Workhorse also unveils electric pickup at ACT Expo
UPS says it will be putting hydrogen fuel cell trucks into operation later this year in California. The announcement was made this week at ACT Expo in Long Beach, CA, a leading alternative fuels transportation conference.
Also at ACT, Workhorse Group took the wraps off its electric pickup and Lightning Systems announced a new analytics program it says will reduce fuel use and optimize vehicle mies.
The vehicle UPS unveiled is an extended range fuel cell electric vehicle (FCEV). It is part of the package delivery giant’s Rolling Laboratory, a growing alternative fuel and advanced technology program. UPS says the Class 6 medium-duty truck meets the same route and range requirements of conventional fuel vehicles but emits no emissions.
The truck will use the onboard fuel cell to generate electricity to propel the vehicle. The first prototype will go into operation in Sacramento, CA, in the third quarter with a plan to add more FCEV trucks in California. California was chosen for the pilot because of its strict emissions requirements and a growing infrastructure of hydrogen fueling stations around the state, UPS says.
“The challenge we face with fuel cell technology is to ensure the design can meet the unique operational demands of our delivery vehicles on a commercial scale,” says Mark Wallace, UPS senior vice president global engineering and sustainability. “This project is an essential step to test the zero tailpipe emissions technology and vehicle on the road for UPS and the transportation industry. We have a long history of developing and promoting the use of more sustainable alternative fuels with our Rolling Laboratory, and hope that by bringing our unique expertise to the development of hydrogen fuels, we can help advance the technology.”
Each FCEV produces electricity which continuously charges the batteries, thereby providing additional power and an extended range of 125 miles. The UPS trucks are equipped with a 32kW fuel cell coupled to 45kWh of battery storage and 10kg of hydrogen fuel. The drivetrain runs on electricity supplied by batteries.
The fuel cell is created by Hydrogenics, a fuel cell developer.
The truck was created in part with a 2013 Dept. of Energy fuel cell project grant. The project calls for retrofitting conventional fuel trucks with fuel cell electric systems designed for use in a delivery truck duty cycle. UPS is partnering with the Center for Transportation and the Environment as well as Unique Electric Solutions LLC and the University of Texas’ Center for Electromechanics on the project.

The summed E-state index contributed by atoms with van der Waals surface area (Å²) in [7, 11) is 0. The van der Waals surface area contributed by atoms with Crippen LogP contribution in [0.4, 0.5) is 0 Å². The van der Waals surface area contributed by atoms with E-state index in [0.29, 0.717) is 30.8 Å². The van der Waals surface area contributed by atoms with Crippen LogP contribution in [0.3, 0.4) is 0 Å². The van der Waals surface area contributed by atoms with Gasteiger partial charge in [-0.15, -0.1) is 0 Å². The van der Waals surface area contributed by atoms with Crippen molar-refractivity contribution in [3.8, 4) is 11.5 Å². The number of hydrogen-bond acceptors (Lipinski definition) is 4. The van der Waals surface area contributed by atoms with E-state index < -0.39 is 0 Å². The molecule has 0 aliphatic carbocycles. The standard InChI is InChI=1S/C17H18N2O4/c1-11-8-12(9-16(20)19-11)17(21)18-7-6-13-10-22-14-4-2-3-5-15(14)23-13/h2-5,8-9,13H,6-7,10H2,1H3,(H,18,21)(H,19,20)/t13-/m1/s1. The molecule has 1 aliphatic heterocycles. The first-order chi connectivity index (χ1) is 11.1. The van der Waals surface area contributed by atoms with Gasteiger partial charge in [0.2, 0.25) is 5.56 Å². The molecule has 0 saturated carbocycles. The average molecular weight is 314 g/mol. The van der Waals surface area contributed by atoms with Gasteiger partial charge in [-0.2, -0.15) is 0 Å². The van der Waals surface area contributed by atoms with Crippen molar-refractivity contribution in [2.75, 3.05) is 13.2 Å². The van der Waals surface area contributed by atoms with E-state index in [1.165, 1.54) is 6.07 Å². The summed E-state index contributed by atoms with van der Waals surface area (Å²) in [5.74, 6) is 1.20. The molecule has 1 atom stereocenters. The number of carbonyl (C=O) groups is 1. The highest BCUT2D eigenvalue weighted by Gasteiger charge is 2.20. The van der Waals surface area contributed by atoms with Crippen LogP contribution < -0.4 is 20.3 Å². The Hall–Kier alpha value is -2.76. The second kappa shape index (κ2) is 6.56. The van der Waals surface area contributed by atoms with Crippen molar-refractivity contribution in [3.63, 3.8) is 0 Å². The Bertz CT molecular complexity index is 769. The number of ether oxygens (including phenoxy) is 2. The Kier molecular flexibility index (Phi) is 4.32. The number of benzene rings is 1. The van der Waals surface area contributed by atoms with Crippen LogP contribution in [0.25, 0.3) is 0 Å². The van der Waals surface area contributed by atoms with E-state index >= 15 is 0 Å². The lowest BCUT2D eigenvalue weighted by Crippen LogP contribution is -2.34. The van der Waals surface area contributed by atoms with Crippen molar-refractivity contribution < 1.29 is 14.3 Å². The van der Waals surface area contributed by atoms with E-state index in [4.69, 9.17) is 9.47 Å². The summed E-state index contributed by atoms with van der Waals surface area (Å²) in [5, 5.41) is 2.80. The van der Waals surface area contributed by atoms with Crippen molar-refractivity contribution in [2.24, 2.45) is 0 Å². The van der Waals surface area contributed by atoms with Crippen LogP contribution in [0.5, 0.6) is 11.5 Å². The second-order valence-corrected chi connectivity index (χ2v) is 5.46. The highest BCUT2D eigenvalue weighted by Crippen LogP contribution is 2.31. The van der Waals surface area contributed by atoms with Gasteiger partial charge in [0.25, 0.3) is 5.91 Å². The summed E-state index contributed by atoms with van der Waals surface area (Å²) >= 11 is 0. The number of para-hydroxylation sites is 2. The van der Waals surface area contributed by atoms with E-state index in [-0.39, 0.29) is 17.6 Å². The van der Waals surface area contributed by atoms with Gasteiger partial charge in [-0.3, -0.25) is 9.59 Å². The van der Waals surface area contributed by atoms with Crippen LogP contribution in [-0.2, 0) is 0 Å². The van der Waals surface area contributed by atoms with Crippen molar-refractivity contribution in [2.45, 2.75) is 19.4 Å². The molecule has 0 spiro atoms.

UPS has more than 8,300 vehicles in its Rolling Laboratory to determine best applications for each. It has invested more than $750 million in alternative fuels and advanced technology vehicles and stations since 2009.
UPS is not the first company to announce a fuel cell vehicle. Just two weeks ago Toyota Motor Corp. announced a hydrogen fuel cell Class 8 tractor system. Project Portal will see the vehicles begin testing running routes between the Ports of Los Angeles and Long Beach this summer.
Video: Toyota’s hydrogen fuel cell tractor in action
Toyota says the truck generates more than 670 hp. and 1,325 lbs.-ft. of torque from two Mirai fuel cell stacks and a 12kWh battery. The concept’s gross combined weight capacity is 80,000 lbs., and its estimated driving range is more than 200 miles per fill under normal drayage operation.
In other announcements from this week’s ACT Expo, Lightning Systems, formerly Lightning Hybrids, announced its LightningAnalytics program.
A cloud-based analytics solution, it provides fleets with precise and validated information focused on optimizing fuel efficiency, drive cycles and routes, driver behavior, and vehicle health. This is achieved through high-frequency recording of many real-time parameters from the vehicle, followed by expert data analysis, resulting in reports that provide insights and actionable recommendations for fleets.
LightningAnalytics is already available to Lightning Hybrid’s customers, and will be available as a standalone product for commercial and government fleets that operate diesel, gasoline, hybrid, CNG, and full-electric powertrain systems in the fall. The company says is will reduce fuel usage, optimize routes, monitor vehicle health, and track driver behavior.
Workhorse debuted its W-15 extended range electric pickup. The W-15 offers crash mitigation technologies, including automatic braking and lane centering. Electric power is supplied by Panasonic 18650 Li-on batteries and includes an 80-mile all-electric range for 75 MPGe while in all-electric operation. The 80 mile range is designed to cover the majority of the miles driven in a day by fleets, Workhorse says. If needed, the on-board gasoline generator will then operate after battery power has been depleted, extending the range. To reduce weight, the W-15’s body panels are made of a carbon fiber composite which also have the benefit of being rustproof.
Workhorse says it has orders for 2,150 of the pickups already from leading electric utilities among others.